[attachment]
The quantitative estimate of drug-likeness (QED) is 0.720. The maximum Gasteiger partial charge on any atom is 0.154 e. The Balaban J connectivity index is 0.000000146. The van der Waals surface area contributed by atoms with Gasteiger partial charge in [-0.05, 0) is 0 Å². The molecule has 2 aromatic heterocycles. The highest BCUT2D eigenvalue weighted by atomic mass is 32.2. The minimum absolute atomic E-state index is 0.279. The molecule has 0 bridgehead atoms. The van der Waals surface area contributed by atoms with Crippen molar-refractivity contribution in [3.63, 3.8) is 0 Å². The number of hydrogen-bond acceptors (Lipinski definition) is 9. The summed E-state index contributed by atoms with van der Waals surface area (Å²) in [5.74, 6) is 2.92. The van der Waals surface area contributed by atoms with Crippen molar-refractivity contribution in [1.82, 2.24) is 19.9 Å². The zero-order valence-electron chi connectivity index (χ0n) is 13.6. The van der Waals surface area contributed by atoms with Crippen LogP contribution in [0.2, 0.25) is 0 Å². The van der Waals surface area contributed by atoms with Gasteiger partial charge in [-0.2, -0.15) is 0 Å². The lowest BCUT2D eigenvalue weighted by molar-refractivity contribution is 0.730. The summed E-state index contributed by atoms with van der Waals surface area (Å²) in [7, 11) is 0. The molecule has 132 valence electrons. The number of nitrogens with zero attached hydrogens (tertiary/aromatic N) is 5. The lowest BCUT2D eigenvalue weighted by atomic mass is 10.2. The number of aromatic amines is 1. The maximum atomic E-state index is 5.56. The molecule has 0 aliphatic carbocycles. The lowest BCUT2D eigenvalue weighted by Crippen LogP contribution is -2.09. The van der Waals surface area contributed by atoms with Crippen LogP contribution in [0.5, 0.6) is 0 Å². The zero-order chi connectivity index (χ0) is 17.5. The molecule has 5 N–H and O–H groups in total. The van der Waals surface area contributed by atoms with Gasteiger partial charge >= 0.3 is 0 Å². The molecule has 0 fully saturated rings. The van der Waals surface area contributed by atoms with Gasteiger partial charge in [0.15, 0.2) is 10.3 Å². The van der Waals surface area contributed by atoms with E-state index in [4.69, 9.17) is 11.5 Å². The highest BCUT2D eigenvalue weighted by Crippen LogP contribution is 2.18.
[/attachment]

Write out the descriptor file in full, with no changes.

The quantitative estimate of drug-likeness (QED) is 0.720. The maximum Gasteiger partial charge on any atom is 0.154 e. The Balaban J connectivity index is 0.000000146. The van der Waals surface area contributed by atoms with Gasteiger partial charge in [-0.05, 0) is 0 Å². The molecule has 2 aromatic heterocycles. The highest BCUT2D eigenvalue weighted by atomic mass is 32.2. The minimum absolute atomic E-state index is 0.279. The molecule has 0 bridgehead atoms. The van der Waals surface area contributed by atoms with Crippen molar-refractivity contribution in [3.63, 3.8) is 0 Å². The number of hydrogen-bond acceptors (Lipinski definition) is 9. The summed E-state index contributed by atoms with van der Waals surface area (Å²) in [5.74, 6) is 2.92. The van der Waals surface area contributed by atoms with Crippen molar-refractivity contribution in [1.82, 2.24) is 19.9 Å². The zero-order valence-electron chi connectivity index (χ0n) is 13.6. The van der Waals surface area contributed by atoms with Crippen LogP contribution in [0.2, 0.25) is 0 Å². The van der Waals surface area contributed by atoms with Gasteiger partial charge in [-0.2, -0.15) is 0 Å². The lowest BCUT2D eigenvalue weighted by molar-refractivity contribution is 0.730. The summed E-state index contributed by atoms with van der Waals surface area (Å²) in [7, 11) is 0. The molecule has 132 valence electrons. The number of nitrogens with zero attached hydrogens (tertiary/aromatic N) is 5. The lowest BCUT2D eigenvalue weighted by atomic mass is 10.2. The number of aromatic amines is 1. The maximum atomic E-state index is 5.56. The molecule has 0 aliphatic carbocycles. The lowest BCUT2D eigenvalue weighted by Crippen LogP contribution is -2.09. The van der Waals surface area contributed by atoms with Crippen LogP contribution in [0.5, 0.6) is 0 Å². The zero-order chi connectivity index (χ0) is 17.5. The molecule has 5 N–H and O–H groups in total. The van der Waals surface area contributed by atoms with Gasteiger partial charge >= 0.3 is 0 Å². The molecule has 0 fully saturated rings. The van der Waals surface area contributed by atoms with Gasteiger partial charge in [0.15, 0.2) is 10.3 Å². The van der Waals surface area contributed by atoms with E-state index in [4.69, 9.17) is 11.5 Å². The highest BCUT2D eigenvalue weighted by Crippen LogP contribution is 2.18.